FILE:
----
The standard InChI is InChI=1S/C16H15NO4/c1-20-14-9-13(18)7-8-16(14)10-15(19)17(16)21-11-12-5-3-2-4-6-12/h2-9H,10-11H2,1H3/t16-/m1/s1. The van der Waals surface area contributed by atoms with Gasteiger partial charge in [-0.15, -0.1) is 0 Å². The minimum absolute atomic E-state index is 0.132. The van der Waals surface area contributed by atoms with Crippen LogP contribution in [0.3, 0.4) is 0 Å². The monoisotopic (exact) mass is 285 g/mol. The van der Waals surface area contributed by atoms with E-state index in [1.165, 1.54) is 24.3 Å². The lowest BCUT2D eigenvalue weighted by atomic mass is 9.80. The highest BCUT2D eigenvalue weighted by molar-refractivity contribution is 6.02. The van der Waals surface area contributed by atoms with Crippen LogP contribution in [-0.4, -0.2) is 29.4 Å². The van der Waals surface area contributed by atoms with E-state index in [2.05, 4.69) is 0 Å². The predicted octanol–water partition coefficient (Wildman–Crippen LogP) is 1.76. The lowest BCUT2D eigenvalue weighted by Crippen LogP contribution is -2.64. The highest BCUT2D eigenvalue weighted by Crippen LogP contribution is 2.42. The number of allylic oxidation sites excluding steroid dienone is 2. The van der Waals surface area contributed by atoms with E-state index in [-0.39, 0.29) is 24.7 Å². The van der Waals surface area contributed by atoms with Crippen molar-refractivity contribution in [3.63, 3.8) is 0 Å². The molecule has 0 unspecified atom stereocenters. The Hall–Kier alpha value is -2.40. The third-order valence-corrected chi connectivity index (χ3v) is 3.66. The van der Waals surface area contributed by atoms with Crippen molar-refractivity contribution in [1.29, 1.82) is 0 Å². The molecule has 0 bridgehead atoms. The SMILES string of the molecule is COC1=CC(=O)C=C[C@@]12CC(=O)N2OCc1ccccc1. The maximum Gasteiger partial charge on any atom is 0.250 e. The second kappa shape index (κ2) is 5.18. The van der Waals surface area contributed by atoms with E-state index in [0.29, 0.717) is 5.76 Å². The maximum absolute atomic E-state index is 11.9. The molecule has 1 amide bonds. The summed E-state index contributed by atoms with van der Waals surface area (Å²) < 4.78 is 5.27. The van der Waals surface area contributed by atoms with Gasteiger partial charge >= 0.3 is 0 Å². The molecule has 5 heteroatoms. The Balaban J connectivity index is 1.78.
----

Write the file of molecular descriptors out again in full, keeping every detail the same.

The standard InChI is InChI=1S/C16H15NO4/c1-20-14-9-13(18)7-8-16(14)10-15(19)17(16)21-11-12-5-3-2-4-6-12/h2-9H,10-11H2,1H3/t16-/m1/s1. The van der Waals surface area contributed by atoms with Gasteiger partial charge in [-0.15, -0.1) is 0 Å². The minimum absolute atomic E-state index is 0.132. The van der Waals surface area contributed by atoms with Crippen LogP contribution in [0.3, 0.4) is 0 Å². The monoisotopic (exact) mass is 285 g/mol. The van der Waals surface area contributed by atoms with E-state index in [1.165, 1.54) is 24.3 Å². The lowest BCUT2D eigenvalue weighted by atomic mass is 9.80. The highest BCUT2D eigenvalue weighted by molar-refractivity contribution is 6.02. The van der Waals surface area contributed by atoms with Crippen LogP contribution in [-0.4, -0.2) is 29.4 Å². The van der Waals surface area contributed by atoms with E-state index in [2.05, 4.69) is 0 Å². The predicted octanol–water partition coefficient (Wildman–Crippen LogP) is 1.76. The lowest BCUT2D eigenvalue weighted by Crippen LogP contribution is -2.64. The highest BCUT2D eigenvalue weighted by Crippen LogP contribution is 2.42. The number of allylic oxidation sites excluding steroid dienone is 2. The van der Waals surface area contributed by atoms with E-state index in [-0.39, 0.29) is 24.7 Å². The van der Waals surface area contributed by atoms with Crippen molar-refractivity contribution in [3.63, 3.8) is 0 Å². The molecule has 0 unspecified atom stereocenters. The Hall–Kier alpha value is -2.40. The third-order valence-corrected chi connectivity index (χ3v) is 3.66. The van der Waals surface area contributed by atoms with Crippen molar-refractivity contribution in [1.29, 1.82) is 0 Å². The molecule has 0 bridgehead atoms. The SMILES string of the molecule is COC1=CC(=O)C=C[C@@]12CC(=O)N2OCc1ccccc1. The maximum Gasteiger partial charge on any atom is 0.250 e. The second kappa shape index (κ2) is 5.18. The van der Waals surface area contributed by atoms with E-state index in [0.29, 0.717) is 5.76 Å². The maximum absolute atomic E-state index is 11.9. The molecule has 1 amide bonds. The summed E-state index contributed by atoms with van der Waals surface area (Å²) < 4.78 is 5.27. The van der Waals surface area contributed by atoms with Gasteiger partial charge >= 0.3 is 0 Å². The molecule has 5 heteroatoms. The Balaban J connectivity index is 1.78.